A Challenge to Think Critically

Secondly, I have a friend who is not a big fan of having to slaughter animals to get meat, however she still enjoys eating meat on a regular basis. When asked about the seeming inconsistency in her beliefs, she was unable to explain how the two things lined up. She wanted livestock to be treated like pets and to not have to be slaughtered, yet she didn’t see that by eating meat with most of her meals was only made possible because meat comes from animals. In addition to eating meat on a regular basis, some of her relatives have been involved with raising lifestock that are eventually sold to become food. Her views regarding the treatment of animals really blossomed during her college years at a school that espouses more progressive/liberal ideals like her view of how lifestock should be treated. So, it could be assumed that she was taught these things in the classroom, accepted them because they “sounded good” but didn’t take time to think critically about the long-term implications, thus creating inconsistency that she is unable to explain. (To prevent any confusion, I am opposed to people who abuse their animals and livestock, but I also realize that in order to be eaten, they must be slaughtered and processed.)

To close this post, I would like to challenge you to think critically about the messages you encounter on a daily basis. First of all, if you notice a lot of people posting a certain piece of content, approach it with a critical thinking mindset. As your Mom probably told you growing up, “if everyone else jumped off a bridge, does that mean you should do it too?”. Always consider the source of the message, the setting in which it was heard, and how it related to your personal worldview and value system. After thinking about it, then you can decide what in the message was true, what was less credible, and how to apply it to your life. Then you can decide whether it is worthy of sharing with others.

Is their a place for group work and collaboration? Most definitely. However, without using critical thinking first, any group collaboration usually becomes meaningless and slows progress rather than advance it. By bringing together a group of critical thinking individuals though, the individuals in the group can take advantage of synergy and take information and put it into action together.

By using critical thinking in your daily life, you can go from being knowledgeable to knowledge-able.

Learn It. Love It. Live It.

[image credit: marsmet tallahassee on Flickr]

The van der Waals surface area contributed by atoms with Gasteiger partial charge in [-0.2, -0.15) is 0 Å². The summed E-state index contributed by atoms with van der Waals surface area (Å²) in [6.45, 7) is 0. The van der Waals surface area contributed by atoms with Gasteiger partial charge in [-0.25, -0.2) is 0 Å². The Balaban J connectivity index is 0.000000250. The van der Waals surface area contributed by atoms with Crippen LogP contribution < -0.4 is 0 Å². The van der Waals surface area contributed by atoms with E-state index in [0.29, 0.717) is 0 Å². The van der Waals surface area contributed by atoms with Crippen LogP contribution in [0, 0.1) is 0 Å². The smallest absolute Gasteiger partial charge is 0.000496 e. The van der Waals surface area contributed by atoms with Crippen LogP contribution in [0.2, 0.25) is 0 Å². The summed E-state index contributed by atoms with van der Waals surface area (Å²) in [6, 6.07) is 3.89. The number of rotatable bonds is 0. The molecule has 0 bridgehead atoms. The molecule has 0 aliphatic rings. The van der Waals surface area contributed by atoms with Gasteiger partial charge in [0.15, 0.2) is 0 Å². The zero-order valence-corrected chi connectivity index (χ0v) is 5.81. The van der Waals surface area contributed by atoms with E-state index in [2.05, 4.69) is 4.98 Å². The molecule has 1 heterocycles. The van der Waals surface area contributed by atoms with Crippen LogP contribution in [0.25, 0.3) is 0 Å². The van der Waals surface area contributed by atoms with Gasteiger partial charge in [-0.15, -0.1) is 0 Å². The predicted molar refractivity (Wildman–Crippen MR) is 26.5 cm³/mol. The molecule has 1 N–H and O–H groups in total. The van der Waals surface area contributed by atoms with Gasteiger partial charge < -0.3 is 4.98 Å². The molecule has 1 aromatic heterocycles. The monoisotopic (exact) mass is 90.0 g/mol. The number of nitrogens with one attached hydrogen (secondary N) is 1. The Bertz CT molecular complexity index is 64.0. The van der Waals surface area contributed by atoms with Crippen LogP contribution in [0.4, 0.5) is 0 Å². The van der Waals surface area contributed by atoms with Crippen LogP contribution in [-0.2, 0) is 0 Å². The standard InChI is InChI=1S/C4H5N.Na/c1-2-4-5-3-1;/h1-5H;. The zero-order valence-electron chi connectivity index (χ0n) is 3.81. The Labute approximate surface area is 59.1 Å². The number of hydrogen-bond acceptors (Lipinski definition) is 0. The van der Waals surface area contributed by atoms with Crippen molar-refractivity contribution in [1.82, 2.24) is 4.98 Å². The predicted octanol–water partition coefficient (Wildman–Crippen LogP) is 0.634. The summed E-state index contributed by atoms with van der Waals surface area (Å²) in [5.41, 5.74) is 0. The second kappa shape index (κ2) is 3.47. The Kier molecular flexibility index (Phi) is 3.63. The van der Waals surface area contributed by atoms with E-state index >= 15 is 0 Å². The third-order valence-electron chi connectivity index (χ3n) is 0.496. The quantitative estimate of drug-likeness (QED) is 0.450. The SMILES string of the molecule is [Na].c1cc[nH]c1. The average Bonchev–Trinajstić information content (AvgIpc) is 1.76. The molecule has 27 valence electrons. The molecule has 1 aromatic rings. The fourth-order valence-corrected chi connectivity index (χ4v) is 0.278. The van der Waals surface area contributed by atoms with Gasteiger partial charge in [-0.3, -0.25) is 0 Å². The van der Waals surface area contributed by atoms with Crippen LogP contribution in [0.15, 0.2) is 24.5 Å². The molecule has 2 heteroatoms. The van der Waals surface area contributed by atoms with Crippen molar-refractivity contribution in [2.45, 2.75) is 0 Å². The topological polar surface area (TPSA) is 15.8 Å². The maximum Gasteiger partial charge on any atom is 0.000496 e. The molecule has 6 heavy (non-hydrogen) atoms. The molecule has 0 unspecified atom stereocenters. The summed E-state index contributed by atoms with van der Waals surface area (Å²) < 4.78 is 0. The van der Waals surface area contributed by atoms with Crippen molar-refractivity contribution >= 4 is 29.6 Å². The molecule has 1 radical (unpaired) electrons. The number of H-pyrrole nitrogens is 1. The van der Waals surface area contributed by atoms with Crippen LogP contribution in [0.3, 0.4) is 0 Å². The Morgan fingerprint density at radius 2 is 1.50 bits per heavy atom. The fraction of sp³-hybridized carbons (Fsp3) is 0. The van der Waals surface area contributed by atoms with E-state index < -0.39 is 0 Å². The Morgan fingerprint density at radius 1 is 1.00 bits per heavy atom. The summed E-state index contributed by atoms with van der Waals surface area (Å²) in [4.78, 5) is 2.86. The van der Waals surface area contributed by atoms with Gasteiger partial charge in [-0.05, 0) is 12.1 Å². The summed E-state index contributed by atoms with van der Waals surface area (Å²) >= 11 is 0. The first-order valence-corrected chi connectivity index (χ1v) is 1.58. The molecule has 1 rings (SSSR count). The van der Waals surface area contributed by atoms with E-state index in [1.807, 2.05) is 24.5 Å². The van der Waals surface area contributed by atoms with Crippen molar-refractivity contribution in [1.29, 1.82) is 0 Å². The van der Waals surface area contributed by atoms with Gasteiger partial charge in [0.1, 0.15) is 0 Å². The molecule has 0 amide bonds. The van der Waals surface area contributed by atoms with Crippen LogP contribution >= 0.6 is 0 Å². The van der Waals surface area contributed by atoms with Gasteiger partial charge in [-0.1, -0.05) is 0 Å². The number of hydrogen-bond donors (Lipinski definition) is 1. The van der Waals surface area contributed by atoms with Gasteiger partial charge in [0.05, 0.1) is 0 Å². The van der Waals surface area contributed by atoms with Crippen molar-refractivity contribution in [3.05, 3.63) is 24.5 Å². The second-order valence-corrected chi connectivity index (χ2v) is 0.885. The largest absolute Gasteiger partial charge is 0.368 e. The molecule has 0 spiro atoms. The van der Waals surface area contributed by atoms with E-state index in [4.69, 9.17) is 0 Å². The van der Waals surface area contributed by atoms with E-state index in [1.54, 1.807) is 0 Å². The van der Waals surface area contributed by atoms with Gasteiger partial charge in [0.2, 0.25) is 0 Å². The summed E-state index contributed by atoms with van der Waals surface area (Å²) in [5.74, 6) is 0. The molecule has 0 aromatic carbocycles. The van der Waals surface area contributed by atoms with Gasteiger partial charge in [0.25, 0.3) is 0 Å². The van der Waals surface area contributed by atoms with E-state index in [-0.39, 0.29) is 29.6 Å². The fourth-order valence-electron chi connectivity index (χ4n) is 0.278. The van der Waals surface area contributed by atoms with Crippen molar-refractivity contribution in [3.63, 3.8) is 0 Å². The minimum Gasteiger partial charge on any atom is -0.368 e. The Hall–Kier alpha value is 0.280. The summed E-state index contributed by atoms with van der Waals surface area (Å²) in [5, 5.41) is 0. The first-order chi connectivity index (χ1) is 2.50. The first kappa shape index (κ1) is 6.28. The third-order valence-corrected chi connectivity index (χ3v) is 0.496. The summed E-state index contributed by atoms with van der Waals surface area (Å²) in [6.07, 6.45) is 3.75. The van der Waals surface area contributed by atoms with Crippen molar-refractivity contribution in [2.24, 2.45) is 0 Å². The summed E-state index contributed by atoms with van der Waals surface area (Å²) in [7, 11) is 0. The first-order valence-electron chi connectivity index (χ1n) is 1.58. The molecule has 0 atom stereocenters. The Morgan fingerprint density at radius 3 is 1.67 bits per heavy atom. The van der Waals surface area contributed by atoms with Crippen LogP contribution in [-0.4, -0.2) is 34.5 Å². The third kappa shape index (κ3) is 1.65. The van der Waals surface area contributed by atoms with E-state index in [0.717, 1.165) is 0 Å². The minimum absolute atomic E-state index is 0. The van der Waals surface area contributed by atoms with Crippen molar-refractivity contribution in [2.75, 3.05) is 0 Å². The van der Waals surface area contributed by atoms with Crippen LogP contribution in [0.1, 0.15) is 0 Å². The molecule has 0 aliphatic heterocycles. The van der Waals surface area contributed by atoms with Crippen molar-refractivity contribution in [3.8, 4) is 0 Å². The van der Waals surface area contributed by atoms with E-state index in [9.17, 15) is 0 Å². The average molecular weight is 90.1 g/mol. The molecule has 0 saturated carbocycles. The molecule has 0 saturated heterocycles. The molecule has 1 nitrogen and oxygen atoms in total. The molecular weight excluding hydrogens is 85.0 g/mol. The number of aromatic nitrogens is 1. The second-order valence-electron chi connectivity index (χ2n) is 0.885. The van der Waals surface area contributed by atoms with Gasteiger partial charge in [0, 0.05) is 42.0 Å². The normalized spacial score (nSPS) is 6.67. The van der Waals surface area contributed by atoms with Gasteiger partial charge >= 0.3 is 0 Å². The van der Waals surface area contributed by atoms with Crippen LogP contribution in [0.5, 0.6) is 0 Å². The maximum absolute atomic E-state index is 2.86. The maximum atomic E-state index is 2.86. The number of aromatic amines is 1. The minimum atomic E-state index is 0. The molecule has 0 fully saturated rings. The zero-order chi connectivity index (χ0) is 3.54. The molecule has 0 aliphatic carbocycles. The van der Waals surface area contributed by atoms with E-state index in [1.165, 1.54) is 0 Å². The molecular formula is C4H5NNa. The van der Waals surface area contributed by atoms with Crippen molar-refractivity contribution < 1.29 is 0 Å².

About Lawson Hembree
Serving others by building brands. Disciple || Marketer || Entrepreneur || Meatatarian Want to continue the discussion or write a guest post? Let's Connect!

4 Responses to The Need for Critical Thinking

  1. Melissa N. says:

    Loved this post! It really bothers me that so many people today do not think critically or clearly about important issues at hand. They just listen to others and then go along with whatever is popular for the moment. It’s terribly aggravating. I did not share the Kony 2012 video or post anything about it for the reasons you mentioned. I did a lot of research about Josephn Kony and the LRA when the video was popular, and I also learned a lot from NPR and talked to my relatives who live in Uganda. I decided not to post it or pass it along because of what I found out. My other thought was, “By clicking like and sharing this video, what am I REALLY DOING to help these children/victims?” People are so quick to share, but so slow to do. Also, did you know that there is a typo in your article? You typed “their” in the sentence “but their was a lack of critical thinking by many who posted them,” when it should be “there.” Just thought I’d point it out so you can fix it if you want. 🙂

    • Thanks Melissa! Glad you enjoyed the post.

      In the Susan Cain video that is linked to above she mentions that research has found that people in a group always confirm their verbalized views to the views of the most dominant person in the group (which explains a lot). Group dynamics and how it relates to individualism is quite interesting.

      Also, thanks for pointing out the typo. It’s fixed now. 🙂

  2. Pingback: Learn It. Love It. Live It. [Post #100] | Lawson Hembree's Blog

  3. Pingback: Jesus>Religion [Book Review] | Lawson Hembree's Blog